Many embedded systems handle sensitive data or perform critical functions, making security an important consideration. While some of these threats are common in desktop systems, the general-purpose nature of a desktop and the commodity nature of the components comprising it prevent the deployment of meaningful architectural countermeasures. Such restrictions are less stringent in embedded systems, permitting the investigation of new security approaches, covering all aspects of system architecture design. However, such systems are severely resource-constrained in processing and battery capacities. Thus, purely software security solutions can overwhelm these capacities. Providing a secure implementation requires security measures that span various components in the system-on-chip (SoC), including hardware and software.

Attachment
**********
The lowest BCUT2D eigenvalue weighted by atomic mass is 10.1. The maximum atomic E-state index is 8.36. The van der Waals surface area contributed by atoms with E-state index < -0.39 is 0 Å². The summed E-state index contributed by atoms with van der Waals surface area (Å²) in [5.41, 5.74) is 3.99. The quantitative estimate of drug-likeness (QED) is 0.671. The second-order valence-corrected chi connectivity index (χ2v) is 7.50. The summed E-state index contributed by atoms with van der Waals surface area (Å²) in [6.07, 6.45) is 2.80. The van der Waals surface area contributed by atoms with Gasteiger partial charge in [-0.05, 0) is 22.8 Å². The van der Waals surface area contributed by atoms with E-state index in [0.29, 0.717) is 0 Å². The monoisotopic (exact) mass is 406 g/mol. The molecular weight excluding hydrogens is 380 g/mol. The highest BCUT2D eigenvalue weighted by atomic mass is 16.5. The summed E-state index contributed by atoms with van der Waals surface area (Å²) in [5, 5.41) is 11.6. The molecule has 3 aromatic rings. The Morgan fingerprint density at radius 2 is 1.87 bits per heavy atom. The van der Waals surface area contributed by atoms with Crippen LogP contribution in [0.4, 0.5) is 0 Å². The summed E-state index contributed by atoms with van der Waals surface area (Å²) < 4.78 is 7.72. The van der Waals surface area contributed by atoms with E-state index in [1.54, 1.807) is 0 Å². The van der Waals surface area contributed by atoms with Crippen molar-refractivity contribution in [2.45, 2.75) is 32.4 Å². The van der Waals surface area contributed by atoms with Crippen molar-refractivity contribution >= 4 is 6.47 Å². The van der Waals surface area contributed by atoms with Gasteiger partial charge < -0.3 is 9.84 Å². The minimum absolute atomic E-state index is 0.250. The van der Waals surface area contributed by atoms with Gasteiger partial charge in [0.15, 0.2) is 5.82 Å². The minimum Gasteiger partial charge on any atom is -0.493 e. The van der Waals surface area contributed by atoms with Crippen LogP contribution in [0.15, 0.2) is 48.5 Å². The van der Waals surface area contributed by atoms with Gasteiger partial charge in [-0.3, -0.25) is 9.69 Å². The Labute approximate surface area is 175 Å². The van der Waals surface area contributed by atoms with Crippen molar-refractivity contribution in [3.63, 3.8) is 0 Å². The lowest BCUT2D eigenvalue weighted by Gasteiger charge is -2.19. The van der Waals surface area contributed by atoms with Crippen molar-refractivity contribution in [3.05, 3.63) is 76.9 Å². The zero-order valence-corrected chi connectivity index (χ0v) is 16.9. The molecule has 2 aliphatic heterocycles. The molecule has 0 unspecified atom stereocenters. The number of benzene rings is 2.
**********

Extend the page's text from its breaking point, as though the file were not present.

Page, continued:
The aim of this research is to develop design methodologies to obtain efficient hardware/software implementations that can facilitate secure program execution or implement a given security policy in embedded systems. The first objective includes developing hardware/software design methodologies to support trusted platform module (TPM) functionality in resource-constrained embedded systems. TPM acts as a root of trust for the system that contains it, providing capabilities for secure storage, secure reporting of platform configuration measurements, and cryptographic key generation, among other functions. It is reported that by 2010, shipments of TPMs will reach 250 million, giving impetus to this research. The second objective includes design of a security-aware SoC communication architecture that can enforce a system-level security policy. The third objective includes developing techniques to facilitate the deployment of type-safe software